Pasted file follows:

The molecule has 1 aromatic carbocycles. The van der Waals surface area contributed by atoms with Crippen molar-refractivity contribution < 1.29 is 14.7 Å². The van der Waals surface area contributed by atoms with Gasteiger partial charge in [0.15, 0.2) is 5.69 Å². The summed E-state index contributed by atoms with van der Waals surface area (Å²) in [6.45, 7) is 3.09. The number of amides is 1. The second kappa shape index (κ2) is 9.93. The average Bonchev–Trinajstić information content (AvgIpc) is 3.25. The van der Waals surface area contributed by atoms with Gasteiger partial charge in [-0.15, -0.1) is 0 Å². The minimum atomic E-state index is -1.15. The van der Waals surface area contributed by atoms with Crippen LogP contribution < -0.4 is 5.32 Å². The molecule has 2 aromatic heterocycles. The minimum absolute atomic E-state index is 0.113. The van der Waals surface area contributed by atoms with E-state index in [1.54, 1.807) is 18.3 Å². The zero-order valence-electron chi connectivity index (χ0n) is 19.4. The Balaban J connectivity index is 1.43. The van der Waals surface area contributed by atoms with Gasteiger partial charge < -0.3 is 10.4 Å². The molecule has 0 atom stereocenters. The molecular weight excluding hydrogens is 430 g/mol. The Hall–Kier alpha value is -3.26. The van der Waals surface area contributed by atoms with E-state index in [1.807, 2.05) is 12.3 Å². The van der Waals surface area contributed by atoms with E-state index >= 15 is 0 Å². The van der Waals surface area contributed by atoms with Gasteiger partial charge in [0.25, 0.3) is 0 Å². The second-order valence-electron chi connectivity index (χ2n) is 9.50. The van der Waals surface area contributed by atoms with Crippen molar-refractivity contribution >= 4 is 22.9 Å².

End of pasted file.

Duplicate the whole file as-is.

The molecule has 1 aromatic carbocycles. The van der Waals surface area contributed by atoms with Crippen molar-refractivity contribution < 1.29 is 14.7 Å². The van der Waals surface area contributed by atoms with Gasteiger partial charge in [0.15, 0.2) is 5.69 Å². The summed E-state index contributed by atoms with van der Waals surface area (Å²) in [6.45, 7) is 3.09. The number of amides is 1. The second kappa shape index (κ2) is 9.93. The average Bonchev–Trinajstić information content (AvgIpc) is 3.25. The van der Waals surface area contributed by atoms with Gasteiger partial charge in [-0.15, -0.1) is 0 Å². The minimum atomic E-state index is -1.15. The van der Waals surface area contributed by atoms with Crippen LogP contribution < -0.4 is 5.32 Å². The molecule has 2 aromatic heterocycles. The minimum absolute atomic E-state index is 0.113. The van der Waals surface area contributed by atoms with E-state index in [1.54, 1.807) is 18.3 Å². The zero-order valence-electron chi connectivity index (χ0n) is 19.4. The Balaban J connectivity index is 1.43. The van der Waals surface area contributed by atoms with Gasteiger partial charge < -0.3 is 10.4 Å². The molecule has 0 atom stereocenters. The molecular weight excluding hydrogens is 430 g/mol. The Hall–Kier alpha value is -3.26. The van der Waals surface area contributed by atoms with E-state index in [1.807, 2.05) is 12.3 Å². The van der Waals surface area contributed by atoms with E-state index >= 15 is 0 Å². The van der Waals surface area contributed by atoms with Gasteiger partial charge in [0.25, 0.3) is 0 Å². The second-order valence-electron chi connectivity index (χ2n) is 9.50. The van der Waals surface area contributed by atoms with Crippen molar-refractivity contribution >= 4 is 22.9 Å².